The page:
Cannibal Sundays

For those of us using the lectionary, the next two Sundays are what I call cannibal Sundays. They are Sundays that I hope we get few visitors coming in to see what Christianity is all about. Let’s face it, John’s language about Jesus requiring the eating of his flesh and drinking of his blood seems pretty strange. Even otherwise loyal disciples couldn’t take it and turned away. What could possibly have been more repulsive to them? The devil himself was sometimes known as “the flesh eater.” Moreover, the laws of Moses were clear – no blood is to be eaten under any circumstance. The blood of every living creature was sacred to God. Why then would it be surprising that early Christians were sometimes accused of cannibalism, as in this famous citation from a Roman commentator on the new religion:

Now the story about the initiation of young novices is as much to be detested as it is well known. An infant covered over with meal, that it may deceive the unwary, is placed before him who is to be stained with their rites: this infant is slain by the young pupil, who has been urged on as if to harmless blows on the surface of the meal, with dark and secret wounds. Thirstily – O horror! they lick up its blood; eagerly they divide its limbs. By this victim they are pledged together; with this consciousness of wickedness they are covenanted to mutual silence.

From Minucius Felix, Octavius, R. E. Wallis, trans. in The Ante-Nicene Fathers
(Buffalo, N. Y.: The Christian Literature Publishing Co., 1887), Vol. 4, pp. 177-178.

I’ve experienced a few visitors who loved everything about Christianity but this part of John’s gospel sent them running for the exit. Even life long members of the church wonder at the language of these passages. For the most part, they hope the preacher focuses on the Epistle reading, or simply close their ears and wait for the return of sensible, no-nonsense Mark. I’m supposed to be a reasonably well educated and well read theologian of some kind, and I wonder what the heck John was thinking.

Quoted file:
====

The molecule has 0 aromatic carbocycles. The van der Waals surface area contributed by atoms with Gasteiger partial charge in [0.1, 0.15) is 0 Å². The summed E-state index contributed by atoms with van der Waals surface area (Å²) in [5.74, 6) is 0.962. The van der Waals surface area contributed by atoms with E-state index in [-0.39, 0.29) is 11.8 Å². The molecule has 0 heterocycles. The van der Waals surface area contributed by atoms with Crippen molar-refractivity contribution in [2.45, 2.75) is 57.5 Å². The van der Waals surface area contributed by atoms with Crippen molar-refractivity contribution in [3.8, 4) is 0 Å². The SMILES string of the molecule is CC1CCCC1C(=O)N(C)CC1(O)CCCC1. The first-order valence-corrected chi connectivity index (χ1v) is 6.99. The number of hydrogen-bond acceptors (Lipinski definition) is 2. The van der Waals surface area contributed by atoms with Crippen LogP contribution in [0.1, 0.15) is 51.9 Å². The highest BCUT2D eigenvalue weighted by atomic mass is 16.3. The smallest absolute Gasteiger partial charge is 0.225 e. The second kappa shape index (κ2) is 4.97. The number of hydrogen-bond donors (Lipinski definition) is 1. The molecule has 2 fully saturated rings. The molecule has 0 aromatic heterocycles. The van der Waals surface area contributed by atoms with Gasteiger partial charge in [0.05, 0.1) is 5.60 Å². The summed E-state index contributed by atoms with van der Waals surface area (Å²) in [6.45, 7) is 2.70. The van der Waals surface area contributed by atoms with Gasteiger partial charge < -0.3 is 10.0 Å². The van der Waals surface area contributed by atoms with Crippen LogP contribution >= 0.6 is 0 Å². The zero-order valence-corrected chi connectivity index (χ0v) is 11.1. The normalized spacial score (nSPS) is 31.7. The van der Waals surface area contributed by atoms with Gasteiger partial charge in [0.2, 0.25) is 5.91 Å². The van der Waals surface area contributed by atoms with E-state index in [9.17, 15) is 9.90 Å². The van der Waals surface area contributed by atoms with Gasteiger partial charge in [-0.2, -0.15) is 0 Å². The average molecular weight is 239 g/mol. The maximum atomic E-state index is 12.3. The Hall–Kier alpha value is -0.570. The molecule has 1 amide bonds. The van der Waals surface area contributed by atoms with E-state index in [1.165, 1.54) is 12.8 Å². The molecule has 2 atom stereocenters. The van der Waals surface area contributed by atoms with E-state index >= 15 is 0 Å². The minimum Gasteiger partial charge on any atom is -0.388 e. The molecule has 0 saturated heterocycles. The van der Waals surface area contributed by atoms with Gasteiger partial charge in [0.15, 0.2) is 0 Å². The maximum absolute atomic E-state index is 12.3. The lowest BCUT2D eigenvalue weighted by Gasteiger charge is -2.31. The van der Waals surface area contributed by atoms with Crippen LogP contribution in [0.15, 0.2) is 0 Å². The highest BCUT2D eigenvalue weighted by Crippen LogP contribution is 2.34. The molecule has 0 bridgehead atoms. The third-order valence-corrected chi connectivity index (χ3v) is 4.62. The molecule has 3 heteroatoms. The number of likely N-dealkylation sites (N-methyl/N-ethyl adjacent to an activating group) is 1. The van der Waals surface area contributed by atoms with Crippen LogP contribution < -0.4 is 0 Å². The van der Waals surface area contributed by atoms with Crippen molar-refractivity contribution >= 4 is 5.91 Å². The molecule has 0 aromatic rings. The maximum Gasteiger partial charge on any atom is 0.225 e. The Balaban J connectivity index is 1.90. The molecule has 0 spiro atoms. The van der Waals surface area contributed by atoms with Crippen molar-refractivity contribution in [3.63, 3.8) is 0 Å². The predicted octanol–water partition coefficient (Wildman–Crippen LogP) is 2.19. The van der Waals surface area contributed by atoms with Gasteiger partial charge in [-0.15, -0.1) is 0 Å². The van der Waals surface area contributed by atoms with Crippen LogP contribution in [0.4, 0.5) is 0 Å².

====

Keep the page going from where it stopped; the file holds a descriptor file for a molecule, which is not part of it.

Ray Brown, among others, believes that John 6:52-59 is authentic Eucharistic Jesus language associated with early traditions of the Last Supper dialogue. But John does not have a Eucharistic scene in his recollection of that last meal, so it is likely that a later editor, not wanting to lose it, stuck it into the bread of life dialogue of John 6. Considering that John 6 makes perfect sense without 52-59 lends considerable credence to that idea. So the language of 52-59 is really Eucharistic not cannibalistic. Try to work that into a teaching sermon for wannabe Christians if you can!

It brings me back to my question. What the heck was John, or a later editor, thinking? Didn’t he recognize right away how difficult this would be to explain? Maybe it was just ordinary editorial incompetence. I certainly see enough of that in our city’s local daily. Maybe there were local conditions among John’s people that made this passage easily understood. After all, they already had at least one of the synoptics, and maybe all three. They already knew the story of Jesus quite well, including the setting of the Eucharist. John’s gospel had no intention of repeating all of that, being more focused on demonstrating Jesus as Word of God made flesh.

For my part, I would prefer to introduce seekers to Christianity through a different door, and will spend the next few weeks explaining these peculiar passages to a very confused congregation of life long believers.

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